What is Pomegranate Molasses? It is a pomegranate juice reduction that is sweet, but not too sweet. It’s a very popular item in Israel and throughout Mediterranean cuisine.
Next up? My super healthful Turkey and Quinoa Stuffed Peppers. Not only is this hearty dish good for you and satisfying, you can also make it for Passover! My husband loves this and so does my sister, so I knew I better make a batch soon. You can follow my recipe here to make them: Quinoa and Turkey Stuffed Peppers.
My brother-in-law is also joining us for Shabbat dinner tonight, and he doesn’t like stuffed peppers, so of course I needed to make another dish. I already had a turkey breast in the freezer, so my Citrus-Herb Marinated Turkey Breast it is – yes it’s a very Turkey-rific meal. I take one orange, fresh rosemary, fresh sage, fresh thyme, garlic cloves, salt and pepper and make a simple marinade. Place turkey breast in a plastic ziploc bag, or pyrex dish, and cover with marinade. Place in fridge for at least 2 hours, but overnight is best if you plan ahead (I didn’t!). Turkey actually takes a little longer to absorb flavors than chicken. Roast at 400 degrees for 45-55 minutes.
To go with the turkey breast I think we need some mashed potatoes and cranberry sauce. Ok, maybe the mashed potatoes aren’t as healthful as say quinoa…but hey, everything in moderation.
Shabbat Shalom and happy cooking everyone!
Everyone loves roasted potatoes for Shabbat dinner or even a weeknight meal. Its cheap, pretty effortless and potatoes are a produce item you can easily keep around to use when you need. Just make sure you keep them in a cool, dark place for the longest “shelf” life.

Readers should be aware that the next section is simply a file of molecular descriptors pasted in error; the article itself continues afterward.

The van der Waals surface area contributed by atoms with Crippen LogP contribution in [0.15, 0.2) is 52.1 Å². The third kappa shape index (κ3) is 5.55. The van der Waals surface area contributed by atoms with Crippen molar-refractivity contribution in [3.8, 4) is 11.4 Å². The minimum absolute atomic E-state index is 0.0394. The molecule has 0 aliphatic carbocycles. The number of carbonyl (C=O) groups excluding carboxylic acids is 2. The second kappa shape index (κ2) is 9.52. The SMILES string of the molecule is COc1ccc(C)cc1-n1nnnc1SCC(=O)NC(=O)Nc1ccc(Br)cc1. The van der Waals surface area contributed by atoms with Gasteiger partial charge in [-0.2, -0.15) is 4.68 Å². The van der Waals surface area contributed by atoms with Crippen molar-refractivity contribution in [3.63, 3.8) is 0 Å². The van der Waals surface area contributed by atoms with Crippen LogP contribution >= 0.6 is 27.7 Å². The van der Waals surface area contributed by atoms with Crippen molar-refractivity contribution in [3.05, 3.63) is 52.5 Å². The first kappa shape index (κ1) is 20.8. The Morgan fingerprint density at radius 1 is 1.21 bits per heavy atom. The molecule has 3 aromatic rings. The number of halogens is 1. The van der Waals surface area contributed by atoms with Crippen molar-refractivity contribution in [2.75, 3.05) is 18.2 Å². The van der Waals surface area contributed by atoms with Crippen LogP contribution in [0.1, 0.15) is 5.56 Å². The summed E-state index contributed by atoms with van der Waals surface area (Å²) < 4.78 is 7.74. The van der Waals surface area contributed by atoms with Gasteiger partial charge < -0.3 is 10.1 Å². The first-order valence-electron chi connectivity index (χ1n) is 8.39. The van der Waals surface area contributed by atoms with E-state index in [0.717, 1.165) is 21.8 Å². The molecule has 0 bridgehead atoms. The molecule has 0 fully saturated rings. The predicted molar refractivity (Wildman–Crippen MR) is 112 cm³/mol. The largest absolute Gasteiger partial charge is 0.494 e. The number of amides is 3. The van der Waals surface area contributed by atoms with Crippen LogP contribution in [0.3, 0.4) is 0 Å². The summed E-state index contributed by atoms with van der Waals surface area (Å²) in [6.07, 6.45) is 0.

But roasted potatoes can also get a bit boring, so I am always looking for ways to spice(literally) them up. My za’atar roasted potatoes is my family’s new favorite go-to for weeknight or Shabbat – and I hope it will be yours soon too! I really enjoy slicing the potatoes into rounds, as opposed to quarters – it makes the potatoes feel “fancy” and fun without any extra work.
What is za’atar? Well, its actually a spice mix made up of oregano, salt, sesame seeds and a few other things. I always buy mine when I visit Israel (or more often, when friends bring it back to me from Israel). You can use it on chicken, sprinkle it on top of hummus or thick greek yogurt as a dip.
1 1/2 pounds yukon gold or red potatoes
2-3 Tbsp olive oil
1 tsp salt
2 Tbsp za'atar
tsp lemon zest
Pre-heat oven to 400 degrees.
Cut potatoes into slices 1/2 inch thick (or whatever shape you like).
Toss potatoes with olive oil, salt and za'atar. Roast in the oven for 35-45 minutes, to the your desired level of crispness.
Sprinkle lemon zest on top before serving.
This week we are gonna try something different for our Shabbat recipe round-up: I’m gonna share with you MY Shabbat dinner menu!
I’ll be honest- the last thing I want to do after four straight weeks of holidays is make an elaborate meal. So this week I am keeping things SUPER simple.
We always keep an extra boiler chicken or turkey breast in the freezer, so roast herb turkey breast it is! Either the night before or a few hours before you are ready to serve dinner, combine 1/2 Tbsp dried rosemary, 1/2 Tbsp dried parsley, 1/2 Tbsp dried oregano, 1 tsp paprika, 1 tsp garlic powder, salt and pepper with 2 Tbsp orange juice and 3 Tbsp olive oil. Make a paste and spread all over turkey. Cook for one hour at 375 degrees, or until the juices run clear.